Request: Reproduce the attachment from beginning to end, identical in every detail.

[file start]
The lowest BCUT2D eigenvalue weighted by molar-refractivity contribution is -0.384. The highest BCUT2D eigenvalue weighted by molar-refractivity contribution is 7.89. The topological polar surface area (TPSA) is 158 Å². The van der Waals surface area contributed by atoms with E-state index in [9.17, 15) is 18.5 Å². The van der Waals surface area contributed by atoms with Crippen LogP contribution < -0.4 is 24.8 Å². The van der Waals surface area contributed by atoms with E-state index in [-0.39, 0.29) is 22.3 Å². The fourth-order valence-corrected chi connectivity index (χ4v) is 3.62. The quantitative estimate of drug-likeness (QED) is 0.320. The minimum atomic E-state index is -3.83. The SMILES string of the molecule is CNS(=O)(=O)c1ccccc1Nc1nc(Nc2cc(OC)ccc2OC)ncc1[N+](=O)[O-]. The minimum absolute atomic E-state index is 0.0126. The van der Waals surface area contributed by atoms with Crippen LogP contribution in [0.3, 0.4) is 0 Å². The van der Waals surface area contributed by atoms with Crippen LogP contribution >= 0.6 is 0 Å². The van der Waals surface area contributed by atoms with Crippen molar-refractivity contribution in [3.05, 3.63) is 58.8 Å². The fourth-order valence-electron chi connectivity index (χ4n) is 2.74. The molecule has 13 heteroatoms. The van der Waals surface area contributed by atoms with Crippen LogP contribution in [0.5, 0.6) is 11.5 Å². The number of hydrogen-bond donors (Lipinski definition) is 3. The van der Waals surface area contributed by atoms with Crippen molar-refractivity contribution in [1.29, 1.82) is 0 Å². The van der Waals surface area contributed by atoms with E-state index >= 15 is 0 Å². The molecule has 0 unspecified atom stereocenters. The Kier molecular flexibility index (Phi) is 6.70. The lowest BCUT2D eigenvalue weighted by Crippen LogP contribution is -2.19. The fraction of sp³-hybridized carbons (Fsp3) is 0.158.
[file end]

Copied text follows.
The lowest BCUT2D eigenvalue weighted by molar-refractivity contribution is -0.384. The highest BCUT2D eigenvalue weighted by molar-refractivity contribution is 7.89. The topological polar surface area (TPSA) is 158 Å². The van der Waals surface area contributed by atoms with E-state index in [9.17, 15) is 18.5 Å². The van der Waals surface area contributed by atoms with Crippen LogP contribution < -0.4 is 24.8 Å². The van der Waals surface area contributed by atoms with E-state index in [-0.39, 0.29) is 22.3 Å². The fourth-order valence-corrected chi connectivity index (χ4v) is 3.62. The quantitative estimate of drug-likeness (QED) is 0.320. The minimum atomic E-state index is -3.83. The SMILES string of the molecule is CNS(=O)(=O)c1ccccc1Nc1nc(Nc2cc(OC)ccc2OC)ncc1[N+](=O)[O-]. The minimum absolute atomic E-state index is 0.0126. The van der Waals surface area contributed by atoms with Crippen LogP contribution in [0.3, 0.4) is 0 Å². The van der Waals surface area contributed by atoms with Crippen LogP contribution >= 0.6 is 0 Å². The van der Waals surface area contributed by atoms with Crippen molar-refractivity contribution in [3.05, 3.63) is 58.8 Å². The fourth-order valence-electron chi connectivity index (χ4n) is 2.74. The molecule has 13 heteroatoms. The van der Waals surface area contributed by atoms with Crippen LogP contribution in [0.5, 0.6) is 11.5 Å². The number of hydrogen-bond donors (Lipinski definition) is 3. The van der Waals surface area contributed by atoms with Crippen molar-refractivity contribution in [1.29, 1.82) is 0 Å². The van der Waals surface area contributed by atoms with E-state index >= 15 is 0 Å². The molecule has 0 unspecified atom stereocenters. The Kier molecular flexibility index (Phi) is 6.70. The lowest BCUT2D eigenvalue weighted by Crippen LogP contribution is -2.19. The fraction of sp³-hybridized carbons (Fsp3) is 0.158.